Helping Creatively: Theater for Development in Africa

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SEATTLE — In colonial Africa, the propagandist theater was an integral part of colonizers’ efforts to “civilize” African cultures or assimilate those cultures to their own. Far removed from the colonialist implementation, the use of theater for development in Africa has become an effective means of bettering lives across the continent since its resurgence in the latter half of the 1900s. In this context, activists use theater to convey information and portray situations that shed light on issues such as health or equality. The aim of this is to improve the overall wellbeing of the target community and its constituents.

Theater as a Means of Development

Using theater as a means for development is due in part to its ability to appeal to emotion as well as reason, enabling individuals and communities to both see a need for change and become inspired to pursue it. Audience participation is a common component of theater for development, and it allows members of communities to place themselves in the situations that they are presented with.

The use of theater for development in Africa additionally allows activist groups to surmount common barriers to the dissemination of information. This is especially true in rural areas, where lack of access to education leaves a larger portion of people illiterate, and poverty prevents people from accessing other forms of media. Even in urban areas, however, theater facilitates conversations about topics that are taboo, such as reproductive health.

Educational Messages Through Theater

International organizations such as The Red Cross and The United Nations Children’s Fund (UNICEF) have used theater for development in countries throughout Africa. In Cameroon and Namibia, The Red Cross has employed theater to educate citizens on HIV/AIDS prevention and care. In Namibia, Togo, Zambia, Malawi, Zimbabwe and Nigeria, the organization has used theater to address immunization and diseases such as malaria, measles and diarrhea. In 2017, attacks on health care workers and facilities spurred The South Sudan Red Cross to begin performing plays that stress the importance of protecting these workers and facilities.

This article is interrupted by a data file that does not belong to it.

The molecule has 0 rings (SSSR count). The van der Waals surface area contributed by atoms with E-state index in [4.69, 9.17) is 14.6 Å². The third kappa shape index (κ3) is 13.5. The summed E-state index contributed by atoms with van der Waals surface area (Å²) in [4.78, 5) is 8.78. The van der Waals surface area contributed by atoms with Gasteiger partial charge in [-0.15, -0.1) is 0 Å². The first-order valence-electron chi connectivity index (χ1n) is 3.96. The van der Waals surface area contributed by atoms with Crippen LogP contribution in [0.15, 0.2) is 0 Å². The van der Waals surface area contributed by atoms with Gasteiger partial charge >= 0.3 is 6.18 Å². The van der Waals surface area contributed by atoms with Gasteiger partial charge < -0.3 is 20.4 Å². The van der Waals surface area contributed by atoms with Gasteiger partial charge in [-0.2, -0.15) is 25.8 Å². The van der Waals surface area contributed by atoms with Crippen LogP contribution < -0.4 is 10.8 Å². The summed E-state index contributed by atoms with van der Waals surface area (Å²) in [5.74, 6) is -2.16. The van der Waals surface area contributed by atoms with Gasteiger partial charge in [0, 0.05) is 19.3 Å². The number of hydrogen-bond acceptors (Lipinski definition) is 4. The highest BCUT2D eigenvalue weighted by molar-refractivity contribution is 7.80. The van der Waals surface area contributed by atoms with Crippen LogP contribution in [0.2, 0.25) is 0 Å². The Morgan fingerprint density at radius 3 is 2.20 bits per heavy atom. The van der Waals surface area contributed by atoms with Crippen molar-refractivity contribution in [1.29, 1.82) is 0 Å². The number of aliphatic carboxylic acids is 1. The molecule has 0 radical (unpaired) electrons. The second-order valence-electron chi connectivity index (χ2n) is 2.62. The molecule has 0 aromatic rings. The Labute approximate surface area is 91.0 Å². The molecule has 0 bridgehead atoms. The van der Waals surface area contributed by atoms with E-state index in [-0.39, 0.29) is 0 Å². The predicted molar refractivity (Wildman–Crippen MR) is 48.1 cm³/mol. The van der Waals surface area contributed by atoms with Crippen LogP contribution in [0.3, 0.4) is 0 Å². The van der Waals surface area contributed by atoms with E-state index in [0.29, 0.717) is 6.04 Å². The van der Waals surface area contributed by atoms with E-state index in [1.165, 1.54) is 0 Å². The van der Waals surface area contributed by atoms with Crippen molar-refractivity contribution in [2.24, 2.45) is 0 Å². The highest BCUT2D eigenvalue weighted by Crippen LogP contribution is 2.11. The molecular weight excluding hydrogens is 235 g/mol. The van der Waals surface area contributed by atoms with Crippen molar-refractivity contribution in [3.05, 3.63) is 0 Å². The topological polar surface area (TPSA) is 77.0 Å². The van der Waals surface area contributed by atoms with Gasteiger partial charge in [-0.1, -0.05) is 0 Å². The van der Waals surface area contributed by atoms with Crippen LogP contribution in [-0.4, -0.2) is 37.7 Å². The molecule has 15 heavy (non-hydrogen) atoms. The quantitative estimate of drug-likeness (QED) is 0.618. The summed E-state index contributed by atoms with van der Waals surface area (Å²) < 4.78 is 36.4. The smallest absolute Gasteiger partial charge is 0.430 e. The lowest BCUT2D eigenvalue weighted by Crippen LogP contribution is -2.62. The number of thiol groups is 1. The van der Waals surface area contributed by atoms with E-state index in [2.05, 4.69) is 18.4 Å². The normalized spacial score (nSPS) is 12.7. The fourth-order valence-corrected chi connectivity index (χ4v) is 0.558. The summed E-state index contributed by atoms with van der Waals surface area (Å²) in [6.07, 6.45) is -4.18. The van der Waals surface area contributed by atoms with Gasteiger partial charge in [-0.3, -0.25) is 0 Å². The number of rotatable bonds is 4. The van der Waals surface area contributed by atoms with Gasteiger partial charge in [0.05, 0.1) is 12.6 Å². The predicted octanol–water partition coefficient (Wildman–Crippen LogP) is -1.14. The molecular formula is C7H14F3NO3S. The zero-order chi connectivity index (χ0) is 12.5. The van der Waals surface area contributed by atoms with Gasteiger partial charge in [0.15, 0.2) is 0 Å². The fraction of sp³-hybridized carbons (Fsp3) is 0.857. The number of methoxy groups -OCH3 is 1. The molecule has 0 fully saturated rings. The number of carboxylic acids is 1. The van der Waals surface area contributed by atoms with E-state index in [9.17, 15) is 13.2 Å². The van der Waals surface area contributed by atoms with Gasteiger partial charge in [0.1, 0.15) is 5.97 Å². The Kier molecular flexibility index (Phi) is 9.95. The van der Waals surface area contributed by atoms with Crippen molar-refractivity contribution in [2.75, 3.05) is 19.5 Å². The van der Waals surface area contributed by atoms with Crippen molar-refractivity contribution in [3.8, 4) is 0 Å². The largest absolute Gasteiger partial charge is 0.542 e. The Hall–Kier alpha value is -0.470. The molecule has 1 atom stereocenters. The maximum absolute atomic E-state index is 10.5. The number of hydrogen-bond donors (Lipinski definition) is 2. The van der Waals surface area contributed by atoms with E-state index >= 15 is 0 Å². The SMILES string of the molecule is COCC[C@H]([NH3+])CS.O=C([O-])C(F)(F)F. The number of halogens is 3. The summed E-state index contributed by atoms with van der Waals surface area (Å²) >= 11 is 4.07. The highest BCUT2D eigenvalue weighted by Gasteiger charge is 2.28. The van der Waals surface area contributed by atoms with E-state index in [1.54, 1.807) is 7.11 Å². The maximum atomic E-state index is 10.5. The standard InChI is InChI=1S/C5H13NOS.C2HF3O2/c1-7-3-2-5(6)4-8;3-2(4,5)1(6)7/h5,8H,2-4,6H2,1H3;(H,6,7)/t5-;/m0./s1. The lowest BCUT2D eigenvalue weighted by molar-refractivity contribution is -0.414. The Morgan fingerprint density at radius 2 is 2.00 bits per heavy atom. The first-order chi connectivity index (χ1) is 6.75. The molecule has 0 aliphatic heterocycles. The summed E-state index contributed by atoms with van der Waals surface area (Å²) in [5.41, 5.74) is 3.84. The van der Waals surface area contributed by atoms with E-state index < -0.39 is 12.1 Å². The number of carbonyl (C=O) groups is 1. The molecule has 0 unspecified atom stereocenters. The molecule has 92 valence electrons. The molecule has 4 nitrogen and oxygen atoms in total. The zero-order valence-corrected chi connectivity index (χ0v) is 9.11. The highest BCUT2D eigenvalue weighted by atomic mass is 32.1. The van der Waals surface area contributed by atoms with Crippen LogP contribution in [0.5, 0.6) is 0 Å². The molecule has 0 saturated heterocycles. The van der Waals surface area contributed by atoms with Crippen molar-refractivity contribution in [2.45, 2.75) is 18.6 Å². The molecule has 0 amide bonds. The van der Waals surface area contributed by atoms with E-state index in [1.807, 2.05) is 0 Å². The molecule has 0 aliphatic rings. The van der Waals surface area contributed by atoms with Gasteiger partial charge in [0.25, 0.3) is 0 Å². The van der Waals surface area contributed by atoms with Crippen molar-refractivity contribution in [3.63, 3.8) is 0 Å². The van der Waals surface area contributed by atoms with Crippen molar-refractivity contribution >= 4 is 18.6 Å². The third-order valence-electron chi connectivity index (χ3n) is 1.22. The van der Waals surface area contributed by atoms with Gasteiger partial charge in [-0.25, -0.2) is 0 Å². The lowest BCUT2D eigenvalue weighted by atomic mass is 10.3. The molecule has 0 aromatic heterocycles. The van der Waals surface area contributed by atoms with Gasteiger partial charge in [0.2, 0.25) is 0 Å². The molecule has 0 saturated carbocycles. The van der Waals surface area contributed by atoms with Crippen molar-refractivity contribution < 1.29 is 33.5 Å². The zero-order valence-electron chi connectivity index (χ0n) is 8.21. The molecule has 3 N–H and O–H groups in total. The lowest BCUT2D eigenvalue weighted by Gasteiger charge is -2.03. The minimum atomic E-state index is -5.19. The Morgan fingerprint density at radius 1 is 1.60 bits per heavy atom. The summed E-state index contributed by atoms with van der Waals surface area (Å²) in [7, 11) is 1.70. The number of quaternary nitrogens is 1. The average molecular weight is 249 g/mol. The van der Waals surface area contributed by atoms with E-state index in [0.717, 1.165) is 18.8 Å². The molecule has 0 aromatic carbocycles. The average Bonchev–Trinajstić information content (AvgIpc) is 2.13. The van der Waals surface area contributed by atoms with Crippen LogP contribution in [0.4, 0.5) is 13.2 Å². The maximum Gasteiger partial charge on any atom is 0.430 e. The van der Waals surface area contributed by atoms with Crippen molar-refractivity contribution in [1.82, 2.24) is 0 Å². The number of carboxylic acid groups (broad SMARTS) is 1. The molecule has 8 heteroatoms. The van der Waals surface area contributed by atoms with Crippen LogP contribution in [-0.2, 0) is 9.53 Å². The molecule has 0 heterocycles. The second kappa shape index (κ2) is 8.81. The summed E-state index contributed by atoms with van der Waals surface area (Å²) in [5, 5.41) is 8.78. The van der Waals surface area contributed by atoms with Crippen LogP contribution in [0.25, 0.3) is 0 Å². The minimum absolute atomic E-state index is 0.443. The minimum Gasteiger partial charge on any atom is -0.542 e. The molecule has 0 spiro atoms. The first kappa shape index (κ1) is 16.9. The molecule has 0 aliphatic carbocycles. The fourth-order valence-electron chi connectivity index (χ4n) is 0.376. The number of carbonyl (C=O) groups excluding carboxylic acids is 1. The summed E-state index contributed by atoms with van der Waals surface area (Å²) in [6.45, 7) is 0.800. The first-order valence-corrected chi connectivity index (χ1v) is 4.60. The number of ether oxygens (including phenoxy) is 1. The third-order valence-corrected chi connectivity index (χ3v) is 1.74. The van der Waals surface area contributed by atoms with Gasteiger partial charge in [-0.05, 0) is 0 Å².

Similarly, UNICEF began working with a nongovernmental organization (NGO) called Tubiyage in 2011 with the common goal of informing Burundians about the spread of Malaria. In 2013, UNICEF partnered with the government of Botswana to initiate Wise Up, a theater for a development program that would raise HIV/AIDS awareness among the country’s youth. In 2014, UNICEF’s Learning for Peace Program provided support to a theater group in Sierra Leonne working toward promoting peace and discouraging violence in Sierra Leonean Society.

Many smaller organizations also strive to make an impact through theater for development in Africa. Theatre for a Change, for example, began working in partnership with Voluntary Service Overseas in 2017 to address gender inequality, gender violence and teen pregnancy.

Act4Africa is Empowering Women

Act4Africa is a theater development organization that operates in Uganda, Tanzania and Malawi. Act4Africa uses theater to engender women’s empowerment and respect for women’s reproductive rights, in the recognition of gender inequality as the most prominent obstacle to ending poverty and fostering development. The organization also prioritizes education in HIV/AIDS and the prevention of STIs, offering healthcare services in tandem with their theater projects.

According to their 2017 Impact Report, Act4Africa’s work in these countries has led to:

  • The economic independence of 1,553 women and the establishment of 1,203 businesses owned by women in South Eastern Uganda and Malawi
  • HIV and STI testing for 73,126 people so far
  • Training in HIV/AIDS and sexual health awareness for 1.4 million people
  • A 20 percent increase in the knowledge and use of condoms among 15- to 24-year-olds
  • A 41 percent increase in positive attitudes and acceptance towards those with HIV
  • A 44 percent increase in antiretroviral treatment for those living with HIV/AIDs
  • Understanding of HIV/AIDS by 80 percent of the organization’s beneficiaries
  • The seeking of treatment by 82 percent of those beneficiaries who are diagnosed with HIV/AIDS

While it may be an informal means of educating a population, the outcomes of these programs suggest that theater for development in Africa fosters long-term, positive change for those most in need. In approaching progress in ways that prioritize individuals and small communities, it appears that that progress may extend beyond to benefit much larger populations of people.

– Ashley Wagner

Photo: Flickr

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